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Genomics research

Learn about genomics research, strategy, initiatives and projects.

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About genomics research

Genomics is the science that studies:

At Fisheries and Oceans Canada (DFO), genomics research is building the scientific knowledge base and expertise necessary to support fisheries and oceans management.

Genomics research produces:

Together, these activities seek to ensure that DFO decision makers have access to:

Research and development strategy

Through DFO's Aquatic Biotechnology and Genomics Research and Development Strategy, genomics research is advancing Canada's responsibilities for:

Under the strategy, key themes for genomics research include aquatic:

This focus on aquatic ecosystems and organisms is strategically aligned with Canada's responsibilities for:

Research and development initiative

DFO's genomics research is supported by Canada's Genomics Research and Development Initiative. Through the initiative, DFO is currently receiving $2.3 million in funding over 3 years for research projects that contribute to delivery of our mandate.

We're also receiving funding for interdepartmental collaborative research on quarantine and invasive species. This is a new federal shared priority project under the fifth phase of the initiative.

Benefits of genomics

Genomics research makes important contributions to fisheries and oceans management. Genomics tools can identify similar species and assign fish to their population or stock of origin. This helps us address questions that can't be answered using traditional science tools alone, such as:

Applying these tools while managing mixed-stock fisheries increases effectiveness of conserving threatened salmonids by:

Accurate identification is important to:

New information allows scientists to assess the impacts on fish from:

This includes applying innovative approaches to issues, such as:

Current genomics research projects

DFO completed a competitive process to allocate funding for genomics research projects for the fifth phase of the Genomics Research and Development Initiative. This phase lasted from April 2011 to March 2014.

The competitive process resulted in the establishment of 8 projects, including:

  1. Jean-Marie Sévigny:
    • stock delineation of redfish (Sebastes mentella) straddling North Atlantic Fisheries Organization (Subareas 0, 1, 2+3KLMNO) and North East Atlantic Fisheries Commission (International Council for the Exploration of the Sea Subareas XII and XIV) areas based on genetic analyses of archived otoliths
  2. Ian Bradbury and Claudio DiBacco:
    • rapid single nucleotide polymorphisms discovery and genetic mapping using next-generation restriction-site associated DNA sequencing: fostering the tools and expertise for genomic based management in model and non-model marine organisms
  3. Ian Bradbury and Patrick O'Reilly:
    • development of molecular genetic markers for investigations into climate induced selection and usage in genetic mixed stock analysis of Atlantic salmon in the Northwest Atlantic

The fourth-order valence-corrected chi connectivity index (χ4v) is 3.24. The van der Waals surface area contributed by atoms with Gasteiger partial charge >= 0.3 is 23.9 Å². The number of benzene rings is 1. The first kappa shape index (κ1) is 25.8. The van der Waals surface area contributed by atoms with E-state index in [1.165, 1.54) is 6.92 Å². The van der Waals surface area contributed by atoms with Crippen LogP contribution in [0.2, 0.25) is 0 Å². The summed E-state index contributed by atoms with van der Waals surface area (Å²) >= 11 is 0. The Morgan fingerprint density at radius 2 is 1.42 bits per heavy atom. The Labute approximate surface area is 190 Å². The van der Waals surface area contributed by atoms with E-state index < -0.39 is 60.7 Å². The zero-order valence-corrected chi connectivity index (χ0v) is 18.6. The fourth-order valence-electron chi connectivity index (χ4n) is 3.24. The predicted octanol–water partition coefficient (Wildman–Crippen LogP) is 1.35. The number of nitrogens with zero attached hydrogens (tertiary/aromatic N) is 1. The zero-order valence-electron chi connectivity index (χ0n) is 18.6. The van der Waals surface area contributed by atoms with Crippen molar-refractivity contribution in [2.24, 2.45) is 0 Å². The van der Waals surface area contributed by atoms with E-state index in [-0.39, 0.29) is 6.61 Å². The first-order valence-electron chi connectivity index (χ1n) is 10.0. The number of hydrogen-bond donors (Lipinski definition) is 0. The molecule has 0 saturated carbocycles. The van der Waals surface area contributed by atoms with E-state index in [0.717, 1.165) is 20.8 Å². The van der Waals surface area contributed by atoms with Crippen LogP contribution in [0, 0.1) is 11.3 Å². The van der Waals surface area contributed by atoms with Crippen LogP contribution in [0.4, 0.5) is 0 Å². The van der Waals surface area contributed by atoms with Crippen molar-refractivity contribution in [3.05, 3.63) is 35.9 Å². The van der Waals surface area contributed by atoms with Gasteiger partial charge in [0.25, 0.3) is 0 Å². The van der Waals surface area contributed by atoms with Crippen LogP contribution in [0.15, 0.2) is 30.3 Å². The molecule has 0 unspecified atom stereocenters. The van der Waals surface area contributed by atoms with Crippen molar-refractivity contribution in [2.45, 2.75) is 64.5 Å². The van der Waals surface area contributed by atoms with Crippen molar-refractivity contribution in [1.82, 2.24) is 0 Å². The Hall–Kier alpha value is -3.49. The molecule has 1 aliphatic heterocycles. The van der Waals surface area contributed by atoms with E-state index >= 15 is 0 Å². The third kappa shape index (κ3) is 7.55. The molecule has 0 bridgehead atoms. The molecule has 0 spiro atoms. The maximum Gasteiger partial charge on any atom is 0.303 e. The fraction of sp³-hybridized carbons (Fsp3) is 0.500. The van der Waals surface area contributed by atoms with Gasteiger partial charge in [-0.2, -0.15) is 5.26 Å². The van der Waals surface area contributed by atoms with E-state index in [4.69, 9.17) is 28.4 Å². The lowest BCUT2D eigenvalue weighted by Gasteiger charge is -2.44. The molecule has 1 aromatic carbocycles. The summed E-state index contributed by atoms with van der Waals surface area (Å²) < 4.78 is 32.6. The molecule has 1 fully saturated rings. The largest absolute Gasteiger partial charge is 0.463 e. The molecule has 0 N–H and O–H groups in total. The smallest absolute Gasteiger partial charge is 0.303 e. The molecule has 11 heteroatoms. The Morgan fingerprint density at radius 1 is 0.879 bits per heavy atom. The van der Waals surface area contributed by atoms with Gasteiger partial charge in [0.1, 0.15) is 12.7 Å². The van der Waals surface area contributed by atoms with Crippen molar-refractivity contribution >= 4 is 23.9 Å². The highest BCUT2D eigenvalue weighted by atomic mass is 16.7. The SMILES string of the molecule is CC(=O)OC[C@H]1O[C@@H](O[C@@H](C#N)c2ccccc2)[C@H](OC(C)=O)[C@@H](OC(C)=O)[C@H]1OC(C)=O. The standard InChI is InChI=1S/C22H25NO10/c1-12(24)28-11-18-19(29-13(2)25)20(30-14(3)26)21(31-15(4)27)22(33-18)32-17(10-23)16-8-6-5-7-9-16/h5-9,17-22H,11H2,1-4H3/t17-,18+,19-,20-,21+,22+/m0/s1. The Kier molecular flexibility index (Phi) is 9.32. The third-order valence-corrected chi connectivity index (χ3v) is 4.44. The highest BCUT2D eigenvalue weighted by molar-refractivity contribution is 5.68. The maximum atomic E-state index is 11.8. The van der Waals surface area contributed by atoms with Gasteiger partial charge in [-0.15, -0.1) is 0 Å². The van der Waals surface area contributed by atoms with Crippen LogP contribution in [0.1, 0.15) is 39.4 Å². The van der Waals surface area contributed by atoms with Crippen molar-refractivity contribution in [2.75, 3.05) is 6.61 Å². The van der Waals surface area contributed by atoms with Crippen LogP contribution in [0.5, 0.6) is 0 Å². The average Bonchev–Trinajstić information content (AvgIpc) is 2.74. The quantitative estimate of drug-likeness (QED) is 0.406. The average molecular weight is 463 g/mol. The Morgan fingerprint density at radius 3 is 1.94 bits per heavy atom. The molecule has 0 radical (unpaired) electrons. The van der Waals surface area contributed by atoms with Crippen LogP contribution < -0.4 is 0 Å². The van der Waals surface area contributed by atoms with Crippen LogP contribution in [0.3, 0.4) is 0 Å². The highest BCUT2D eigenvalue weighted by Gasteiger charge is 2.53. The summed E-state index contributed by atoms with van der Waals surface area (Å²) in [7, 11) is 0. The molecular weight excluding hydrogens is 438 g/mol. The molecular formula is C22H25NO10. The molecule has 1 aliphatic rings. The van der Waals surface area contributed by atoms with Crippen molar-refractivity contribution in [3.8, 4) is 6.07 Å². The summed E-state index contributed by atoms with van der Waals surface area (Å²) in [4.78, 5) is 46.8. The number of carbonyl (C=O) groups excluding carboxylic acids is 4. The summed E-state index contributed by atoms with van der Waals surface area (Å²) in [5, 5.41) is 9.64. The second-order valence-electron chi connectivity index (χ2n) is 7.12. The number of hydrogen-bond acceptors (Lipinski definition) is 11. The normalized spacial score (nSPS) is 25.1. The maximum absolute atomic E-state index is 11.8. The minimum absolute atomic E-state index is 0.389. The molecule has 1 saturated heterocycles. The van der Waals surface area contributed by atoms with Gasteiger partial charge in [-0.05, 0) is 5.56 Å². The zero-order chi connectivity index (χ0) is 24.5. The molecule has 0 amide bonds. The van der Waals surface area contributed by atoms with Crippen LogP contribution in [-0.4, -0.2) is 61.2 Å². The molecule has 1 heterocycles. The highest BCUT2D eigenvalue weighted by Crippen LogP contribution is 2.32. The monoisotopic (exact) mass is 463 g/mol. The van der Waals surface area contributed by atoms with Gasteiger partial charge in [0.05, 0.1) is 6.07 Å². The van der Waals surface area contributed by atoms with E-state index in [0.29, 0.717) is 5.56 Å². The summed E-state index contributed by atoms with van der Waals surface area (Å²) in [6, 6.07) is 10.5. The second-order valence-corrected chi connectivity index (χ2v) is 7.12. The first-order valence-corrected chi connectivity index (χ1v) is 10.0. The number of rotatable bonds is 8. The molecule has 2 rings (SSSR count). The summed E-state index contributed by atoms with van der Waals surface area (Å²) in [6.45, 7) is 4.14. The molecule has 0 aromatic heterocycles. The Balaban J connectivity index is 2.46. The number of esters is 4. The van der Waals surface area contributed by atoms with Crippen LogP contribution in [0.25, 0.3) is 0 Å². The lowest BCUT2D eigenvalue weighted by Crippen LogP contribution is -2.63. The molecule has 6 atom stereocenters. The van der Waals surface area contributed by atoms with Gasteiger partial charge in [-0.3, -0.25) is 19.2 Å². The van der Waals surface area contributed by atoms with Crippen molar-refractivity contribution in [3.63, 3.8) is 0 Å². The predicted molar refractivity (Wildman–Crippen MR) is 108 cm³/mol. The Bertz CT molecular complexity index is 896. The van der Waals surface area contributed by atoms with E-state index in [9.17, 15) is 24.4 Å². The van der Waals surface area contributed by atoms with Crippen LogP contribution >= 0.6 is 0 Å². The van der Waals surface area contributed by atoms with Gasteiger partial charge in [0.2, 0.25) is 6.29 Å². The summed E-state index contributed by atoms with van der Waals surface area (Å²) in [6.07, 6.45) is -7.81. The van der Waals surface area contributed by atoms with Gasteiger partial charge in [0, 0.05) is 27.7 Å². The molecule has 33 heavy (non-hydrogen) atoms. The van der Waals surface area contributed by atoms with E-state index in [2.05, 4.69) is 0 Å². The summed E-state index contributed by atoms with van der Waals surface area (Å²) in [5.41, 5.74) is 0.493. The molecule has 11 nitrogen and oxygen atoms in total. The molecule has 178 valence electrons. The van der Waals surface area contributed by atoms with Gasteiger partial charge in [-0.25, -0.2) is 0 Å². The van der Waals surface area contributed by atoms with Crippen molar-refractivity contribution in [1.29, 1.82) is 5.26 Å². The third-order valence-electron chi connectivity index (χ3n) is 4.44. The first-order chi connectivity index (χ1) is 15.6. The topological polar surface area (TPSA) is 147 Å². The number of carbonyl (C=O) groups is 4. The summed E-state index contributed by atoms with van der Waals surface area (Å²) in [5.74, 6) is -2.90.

4. Corey Morris, John Brattey, Robert Gregory and Ian Bradbury:
    • a genomic and telemetric approach to measure Atlantic cod population structure and its application to marine protected area effectiveness
  5. Kyle Garver:
    • characterization of infectious hematopoietic necrosis virus carrier state in sockeye salmon using genomic tools
  6. Kristi Miller:
    • genomic characterization of physiologically compromised wild salmon
  7. Jim Reist:
    • Arctic fish genomics as 'sentinels' of ecosystem integrity and change
  8. Nellie Gagné, Mark Laflamme, Francis Leblanc and Brian Glebe:
    • Highly polymorphic region 0 non-pathogenic infectious salmon anemia virus in vivo: a comparative genomic study

Genomics research is being actively conducted in 6 regions, with 2 collaborative projects between the Maritimes, and Newfoundland and Labrador Regions.

These projects include extensive collaborations with researchers from:

Projects were successful in leveraging both departmental and external resources, essentially matching DFO's contribution to the initiative.

High impact solutions projects

The Genomics Research and Development Initiative is delivering high impact solutions to shared priority issues through:

We're contributing to interdepartmental research for the protection of Canadian biodiversity and trade from the impacts of global change. This is done through an improved ability to monitor invasive alien and quarantine species.

These 4 projects include:

  1. Sub-project 1: Optimization and standardization of nucleic acid extractions
    • Mark Laflamme
    • Theme 1.1: Mining preserved specimens in reference collections
  2. Sub-project 2: Barcoding of aquatic invasive species of highest risk to Canadian native fauna and trade (Cathryn Abbott, Sub-project Leader)
    • Nellie Gagné and Nicholas Mandrak
      • Theme 2.1: Highest risk invaders in live food and aquarium trade
    • Cathryn Abbott and Tom Therriault
      • Theme 2.2: Highest risk invasive aquatic invertebrates in shipping pathway
    • Gary McClelland
      • Theme 2.3: Highest risk aquatic invasive parasites

Genomics research success stories

DFO genomics research results are available through:

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